By Terrence McCoy
By Scott Fishman
By Deirdra Funcheon
By Allie Conti
By New Times Staff
By Ryan Pfeffer
By Deirdra Funcheon
By Kyle Swenson
You know, it was that whole pants thing that almost broke me.
As I stood in the vast 8 a.m. shadow of the Stadium Formerly Known as Joe Robbie, Soon to Be Formerly Known as Pro Player two Saturdays ago, I came within a split second of chickening out of this whole trying-out-for-the-Florida Marlins deal -- not for any of the logical reasons, which included my generally mediocre physical condition and the fact that I had last faced live pitching during the waning days of the Carter Administration.
I almost turned tail and ran because I was intimidated by the competition. It wasn't that the 450 or so other aspiring big leaguers were bigger, stronger, and faster (though they mostly were) but that the vast majority of them were wearing baseball pants, whereas I sported the baggy shorts I wear when I mow the lawn.
So what was it that made me screw up my courage and file through Gate H, my spikes joining those of the other hopefuls in a quiet hailstorm on the concrete? Well, I figured I needed a baseball story. No, not for this paper. The financial plight of the Marlins, the team's Kafkaesque quest for a new stadium in Miami, the absurd threat of the pseudocommissioner of baseball to maybe, possibly, put the team out of its misery: All of these travails have been well documented. I needed a baseball story for myself. I come from a long line of Chicago baseball fans, from my grandfather rooting for Rogers Hornsby, to my dad pulling for Nellie Fox, to me living vicariously through Ryne Sandberg. And both of my predecessors had played enough amateur ball to amass at least a few war stories of their own.
Me? Fragments of two seasons in Little League and a couple of less-than-stellar, co-ed slow-pitch softball campaigns. Hardly the stuff of legends.
Thus, onward I trudged -- into what might be the only chance for a nonplayer like me to play in front of a real, live major-league scout. The Marlins hold tryouts all the time, but most of them are strictly limited by age. The team's Website touts nearly 20 such cattle calls this summer, in locations from California to Maine, none of which is open to anyone older than age 25; they figure if they haven't heard of you by the time you turn 26, they ain't missing much. This was the team's first-ever "open" tryout at the big-league park, meaning that anyone 18 years or older could give it a go. Though I did see a few potbellies and gray hairs among the "prospects," I guessed most of the people were in their mid-to-late twenties.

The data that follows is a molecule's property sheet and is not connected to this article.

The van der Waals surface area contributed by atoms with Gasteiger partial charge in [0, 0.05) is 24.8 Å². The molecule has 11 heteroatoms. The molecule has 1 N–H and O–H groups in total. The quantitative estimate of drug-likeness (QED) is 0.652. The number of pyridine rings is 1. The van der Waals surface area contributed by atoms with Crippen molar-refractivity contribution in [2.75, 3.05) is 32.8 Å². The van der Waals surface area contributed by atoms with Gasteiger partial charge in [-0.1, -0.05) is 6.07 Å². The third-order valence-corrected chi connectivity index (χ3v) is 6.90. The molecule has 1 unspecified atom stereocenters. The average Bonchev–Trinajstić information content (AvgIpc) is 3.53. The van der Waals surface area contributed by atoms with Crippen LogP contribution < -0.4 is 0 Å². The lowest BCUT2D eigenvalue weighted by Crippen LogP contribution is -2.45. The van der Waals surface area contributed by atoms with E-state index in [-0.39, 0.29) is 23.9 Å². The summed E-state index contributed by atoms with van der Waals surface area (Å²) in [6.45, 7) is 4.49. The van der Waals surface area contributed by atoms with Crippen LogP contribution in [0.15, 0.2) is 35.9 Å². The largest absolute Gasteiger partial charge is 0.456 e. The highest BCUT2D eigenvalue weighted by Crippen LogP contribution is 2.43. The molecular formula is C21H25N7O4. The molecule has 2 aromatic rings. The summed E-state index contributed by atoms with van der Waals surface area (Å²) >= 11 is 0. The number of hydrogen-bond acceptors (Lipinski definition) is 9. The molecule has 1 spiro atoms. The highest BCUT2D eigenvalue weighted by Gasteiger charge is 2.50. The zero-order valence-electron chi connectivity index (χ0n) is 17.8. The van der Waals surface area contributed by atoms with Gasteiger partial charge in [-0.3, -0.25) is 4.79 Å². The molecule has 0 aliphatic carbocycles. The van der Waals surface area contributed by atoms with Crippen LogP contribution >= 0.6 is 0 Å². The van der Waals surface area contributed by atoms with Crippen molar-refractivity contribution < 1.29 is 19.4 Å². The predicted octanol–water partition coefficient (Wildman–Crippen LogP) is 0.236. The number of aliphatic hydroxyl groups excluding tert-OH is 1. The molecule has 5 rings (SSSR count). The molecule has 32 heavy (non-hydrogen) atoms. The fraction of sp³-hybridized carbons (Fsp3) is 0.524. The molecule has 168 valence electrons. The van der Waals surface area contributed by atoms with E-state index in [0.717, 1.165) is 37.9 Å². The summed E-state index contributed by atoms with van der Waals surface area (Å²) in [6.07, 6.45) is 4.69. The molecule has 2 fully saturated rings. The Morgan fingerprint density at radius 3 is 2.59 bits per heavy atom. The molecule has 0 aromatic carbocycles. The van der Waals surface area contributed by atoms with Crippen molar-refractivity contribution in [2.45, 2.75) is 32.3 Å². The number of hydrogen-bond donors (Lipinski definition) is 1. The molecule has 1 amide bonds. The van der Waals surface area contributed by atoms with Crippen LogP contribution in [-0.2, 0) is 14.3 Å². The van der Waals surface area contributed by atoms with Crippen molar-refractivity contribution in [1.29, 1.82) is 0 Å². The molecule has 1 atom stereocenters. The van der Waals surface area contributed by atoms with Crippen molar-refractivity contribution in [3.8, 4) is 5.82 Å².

Between the spiraling ramps that lead to the upper levels of the stadium stood several columns, each of which had been hung with a sign denoting a different position. I queued up in front of the one that read "Second Base." At about 6 feet tall and 180 pounds (a soft 180 pounds) I was of about average build for my position; to my left loomed a forest of intimidating first basemen. When I got to the front of the line, they gave me a sticker with a number to fasten to the front of my cap: 3022. I peeled off the paper backing and stuck it over the logo of the Portland Sea Dogs (the Marlins AA affiliate). My wife and I then trudged up the ramp and into the field-level seats on the third-base side of the field.
Most of the players in the assembled throng were wearing some kind of uniform. I spotted a few Miami-Dade Community College jerseys, as well as logos from local high schools including South Miami and North Palm Beach. The chatter around me came in many languages. In addition to the familiar English, Spanish, Spanglish, and the amusing dialect of white and Hispanic kids referring to each other as "nigga" and "dawg," I also took in a bit of Japanese from a serious-looking pair of beisuboru players with visions of Seattle Mariners sensation Ichiro Suzuki dancing in their heads.
We all sat and watched as the khaki-clad grounds crew set up the batting cage, along with the pitching and outfield screens. A staff member then fed the first ball into the pitching machine, and we watched as it shot out in a white blur and listened as it hit the rubber pad at the back of the cage with a demoralizing whop! I looked around: From the smiles and murmurs, I could tell that I wasn't the only one spooked by that sound.
Still, I'd gone to the batting cages the night before and had made good contact against 70-mile-per-hour fastballs, which I figured would be about batting-practice speed. This machine looked like it was set pretty fast, but it couldn't be that bad, right?
Then the teal-shirted scouts lined up facing us along the third-base line. Al Avila, the Marlins' director of scouting, described the day's events over a portable public-address system. The outfielders were to hit, while the infielders shagged flies. Meanwhile the pitchers and catchers were instructed to go to the two bullpens. We'd each get about eight swings in the cage, he added, and then he dropped the bomb: "The pitching machine is set at about 80 to 85 miles per hour." A ripple of sound -- groans, hisses, nervous laughter -- passed over the players. As for me, well, if I'd been wearing baseball pants, I would have soiled them.